Our mission for the summer is to research authentic Classical masking conventions and apply them as closely as possible to the 2006 Greek play, The Clouds, while remaining relevant to a modern audience. After delving through a lot of material, ancient and modern, we’ve come to a few conclusions—but that’s another post.
Our very first step, before we even began our research, was to borrow the faces of our cast for the summer. This was less painful than it sounds, but not by much: I had to cast the faces of the actors and chorus in plaster gauze. This entry is a step-by-step guide to the process my wonderful aides (go, go, Brittany, Kathleen, and Natalie!) and I used.
You need these materials: a basin for water, scissors you won't use for anything else, plaster gauze (we use Plast'rcraft, which comes in sheets or rolled strips), towels, Vaseline, hair pins, a small whiteboard and marker (optional), cotton balls (optional).
The very important First Step: the person being cast should apply Vaseline to all areas to be covered with the plaster. In our case, that meant the first inch of hairline, eyebrows, lips, and under the jawbone. The only areas left uncovered for our casts were the eyes and nostrils. Things to avoid, on pain of…pain: missing spots (sorry about the sideburns, Alexa) and not enough Vaseline (sorry, Kristen). Picture 1 is me Vaselined--note the high shine.
The Second Step is preparing the plaster gauze. Work goes much more quickly if the plaster gauze is pre-cut and/or some helpful person stands by and cuts pieces as needed. We mainly used strips about 1.5 inches by 5 inches and rectangles about 2 by 3 inches. Smaller areas required ½ inch by 2 inch strips and 1 inch by 2 to 3 inch rectangles. Picture 2 is the prepared strips of plaster gauze for molding my face.
Unlike papier-mâché, the gauze shouldn’t be soaked ahead of time. Instead, when you are ready to apply it to the face, dip the strips quickly into a handy container of water, then gently rub the strip until the plaster spreads and no holes are visible in the gauze. The gauze will go very floppy. If hard bits remain because some of the plaster refuses to dissolve, discard that piece.
Now we’re ready for the Third Step: to apply plaster to face. The method that worked best for us, after sixteen faces’ worth of practice, is as follows.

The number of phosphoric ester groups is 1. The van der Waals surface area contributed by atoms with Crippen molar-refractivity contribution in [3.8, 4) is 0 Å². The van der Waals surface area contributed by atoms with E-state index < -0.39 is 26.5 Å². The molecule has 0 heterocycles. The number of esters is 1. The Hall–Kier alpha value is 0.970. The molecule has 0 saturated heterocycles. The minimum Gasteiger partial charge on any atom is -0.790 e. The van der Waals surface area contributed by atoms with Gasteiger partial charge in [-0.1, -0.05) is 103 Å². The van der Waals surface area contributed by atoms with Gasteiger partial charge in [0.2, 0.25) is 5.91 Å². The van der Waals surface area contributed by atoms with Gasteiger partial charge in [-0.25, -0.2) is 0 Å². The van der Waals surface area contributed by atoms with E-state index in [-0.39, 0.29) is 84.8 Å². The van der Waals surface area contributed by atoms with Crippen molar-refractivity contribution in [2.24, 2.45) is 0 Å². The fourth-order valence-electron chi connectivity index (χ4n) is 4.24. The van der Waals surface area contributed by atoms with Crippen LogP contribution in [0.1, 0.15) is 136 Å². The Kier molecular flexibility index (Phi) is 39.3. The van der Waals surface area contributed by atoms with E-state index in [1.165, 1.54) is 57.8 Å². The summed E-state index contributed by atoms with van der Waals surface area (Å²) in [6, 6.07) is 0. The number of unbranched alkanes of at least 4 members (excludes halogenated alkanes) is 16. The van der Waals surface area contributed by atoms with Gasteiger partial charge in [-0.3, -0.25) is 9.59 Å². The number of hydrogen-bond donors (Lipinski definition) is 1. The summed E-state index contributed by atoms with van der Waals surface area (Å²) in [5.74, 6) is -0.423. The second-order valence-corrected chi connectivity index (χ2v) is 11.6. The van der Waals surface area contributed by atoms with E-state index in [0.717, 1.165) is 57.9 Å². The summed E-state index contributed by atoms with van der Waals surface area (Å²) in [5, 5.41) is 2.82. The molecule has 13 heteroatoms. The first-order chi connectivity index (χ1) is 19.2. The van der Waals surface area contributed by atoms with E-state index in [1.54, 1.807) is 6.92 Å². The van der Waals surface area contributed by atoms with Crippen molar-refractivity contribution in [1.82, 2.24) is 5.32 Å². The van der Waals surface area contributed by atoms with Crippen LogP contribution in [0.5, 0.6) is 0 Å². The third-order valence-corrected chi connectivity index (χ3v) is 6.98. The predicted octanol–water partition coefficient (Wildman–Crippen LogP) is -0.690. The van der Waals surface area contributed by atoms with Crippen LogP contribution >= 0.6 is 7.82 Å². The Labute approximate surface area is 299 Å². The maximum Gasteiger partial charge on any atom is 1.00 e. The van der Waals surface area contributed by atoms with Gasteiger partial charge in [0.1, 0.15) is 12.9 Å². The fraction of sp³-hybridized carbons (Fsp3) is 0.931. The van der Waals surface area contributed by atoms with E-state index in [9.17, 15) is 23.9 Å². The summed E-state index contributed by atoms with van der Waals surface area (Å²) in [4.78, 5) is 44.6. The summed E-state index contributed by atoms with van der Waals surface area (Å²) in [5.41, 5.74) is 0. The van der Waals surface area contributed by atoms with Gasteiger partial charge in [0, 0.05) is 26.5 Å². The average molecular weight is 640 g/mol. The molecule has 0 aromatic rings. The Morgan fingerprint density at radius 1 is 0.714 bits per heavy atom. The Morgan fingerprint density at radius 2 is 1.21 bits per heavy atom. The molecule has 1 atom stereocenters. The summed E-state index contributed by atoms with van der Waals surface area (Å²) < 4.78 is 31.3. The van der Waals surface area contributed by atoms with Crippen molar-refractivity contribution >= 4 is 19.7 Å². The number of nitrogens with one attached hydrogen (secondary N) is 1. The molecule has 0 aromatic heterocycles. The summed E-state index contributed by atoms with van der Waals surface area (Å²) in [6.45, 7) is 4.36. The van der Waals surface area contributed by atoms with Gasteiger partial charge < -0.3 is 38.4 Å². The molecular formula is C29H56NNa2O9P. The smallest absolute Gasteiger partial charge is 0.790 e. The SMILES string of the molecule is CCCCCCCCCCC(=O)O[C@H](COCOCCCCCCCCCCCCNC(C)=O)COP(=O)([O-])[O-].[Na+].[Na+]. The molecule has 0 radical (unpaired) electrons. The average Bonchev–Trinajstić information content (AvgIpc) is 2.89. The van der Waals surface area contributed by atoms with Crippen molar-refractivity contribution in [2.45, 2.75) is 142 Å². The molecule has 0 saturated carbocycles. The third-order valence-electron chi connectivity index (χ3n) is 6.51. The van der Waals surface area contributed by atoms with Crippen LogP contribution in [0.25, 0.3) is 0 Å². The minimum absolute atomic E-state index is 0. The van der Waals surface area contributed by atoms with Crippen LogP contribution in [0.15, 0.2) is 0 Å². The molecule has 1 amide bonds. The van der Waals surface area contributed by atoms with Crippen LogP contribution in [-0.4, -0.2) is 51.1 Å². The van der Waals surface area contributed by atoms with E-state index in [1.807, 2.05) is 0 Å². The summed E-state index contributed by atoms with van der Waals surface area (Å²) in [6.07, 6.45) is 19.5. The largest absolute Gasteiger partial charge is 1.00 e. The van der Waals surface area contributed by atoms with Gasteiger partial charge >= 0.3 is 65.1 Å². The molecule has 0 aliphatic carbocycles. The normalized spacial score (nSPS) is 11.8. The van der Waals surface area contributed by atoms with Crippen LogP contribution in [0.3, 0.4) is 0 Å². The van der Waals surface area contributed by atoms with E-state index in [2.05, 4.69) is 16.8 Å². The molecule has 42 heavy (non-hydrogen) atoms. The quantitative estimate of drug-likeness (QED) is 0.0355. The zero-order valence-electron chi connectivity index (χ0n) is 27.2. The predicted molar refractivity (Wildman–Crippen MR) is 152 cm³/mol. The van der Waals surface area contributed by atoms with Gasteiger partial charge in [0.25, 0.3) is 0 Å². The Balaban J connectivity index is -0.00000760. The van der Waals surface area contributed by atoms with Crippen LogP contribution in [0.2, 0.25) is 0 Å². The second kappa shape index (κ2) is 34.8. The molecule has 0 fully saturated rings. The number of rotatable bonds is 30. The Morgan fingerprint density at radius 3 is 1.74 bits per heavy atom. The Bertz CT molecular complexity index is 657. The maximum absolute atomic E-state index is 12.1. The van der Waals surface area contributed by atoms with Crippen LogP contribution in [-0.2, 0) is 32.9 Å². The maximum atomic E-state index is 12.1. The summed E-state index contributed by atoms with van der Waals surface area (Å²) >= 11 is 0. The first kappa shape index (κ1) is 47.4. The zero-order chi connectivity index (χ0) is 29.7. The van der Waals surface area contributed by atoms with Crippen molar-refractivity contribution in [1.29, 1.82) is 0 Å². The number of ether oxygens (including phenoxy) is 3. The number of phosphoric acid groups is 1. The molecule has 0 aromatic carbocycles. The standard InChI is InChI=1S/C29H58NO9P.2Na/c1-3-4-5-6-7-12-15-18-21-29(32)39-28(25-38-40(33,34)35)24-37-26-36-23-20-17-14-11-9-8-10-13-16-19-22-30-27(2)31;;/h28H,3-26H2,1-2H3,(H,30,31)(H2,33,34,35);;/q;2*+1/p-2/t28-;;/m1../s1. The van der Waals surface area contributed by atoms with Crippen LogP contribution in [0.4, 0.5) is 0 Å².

1) Run a longish strip from the forehead over the bridge of the nose to the chin. Use a wide strip, but pinch it together over the nostrils to avoid suffocating your subject. (Picture 3, with me surprised!)
2) Place strips horizontally across the hairline, eyebrows, below the eyes, across the mouth, and around the jaw. You should have something that looks like a ribcage—with center strip is the “spine,” and the horizontal strips are the “ribs”. Then, connect these “ribs” with vertical strips along the sides of the face just before the ears. (Picture 4)
1) With this framework established, use the larger rectangles of gauze on the forehead,
cheeks, and mouth. Overlap as much as possible to make a sturdy cast. The tiny ½ inch strips fill in the areas around the nose and eyes and reinforce the center strip long the nose. (Again, be very careful around the nose.)
Press down at various points with your fingertips to find weak spots; if you find any, reinforce themwith the smaller rectangles. In all, there should be at least two or three layers of plaster over any given point on the face. (Picture 5 )
With each piece of gauze you add, overlap generously and smooth the wet plaster with
your fingers. You want to fill the remaining holes in the gauze and make the plaster adhere to the layer below.
As soon as we covered her mouth, we gave our maskee a whiteboard to communicate. Other refinements for her comfort were a towel around the neck, a pre-stained loaner shirt, and cotton balls to keep plaster out of the ears. With two people working on a cast, applying the gauze takes from twenty minutes to half an hour, a little longer for solo maskers.
The Fourth Step is waiting patiently for the mask to dry. We used a hairdryer to speed the drying, which can take anywhere from ten to forty minutes depending on humidity, thickness of the mask, and if the person being masked has a fever. (Somebody did; it seemed to help.) When the person can feel the mask coming off the face, unbend a bobby pin and slip the unserrated side between the mask and the skin. Run this around the edge of the mask to try to minimize the pulling-off-duct-tape sensation (which can also be avoided by generous use of the Vaseline). Some poking, pulling, and sticking is inevitable, though. Then, remove the mask, lifting from the jaw and pulling up to avoid ripping any hair out.
Now the caster can contemplate the fruits of her labor (Picture 6 ) and the castee can wash the Vaseline out of her hair.
The next step to make the theatrical masks will be making a cast from the inside of the plaster gauze mask. Tune in soon for more!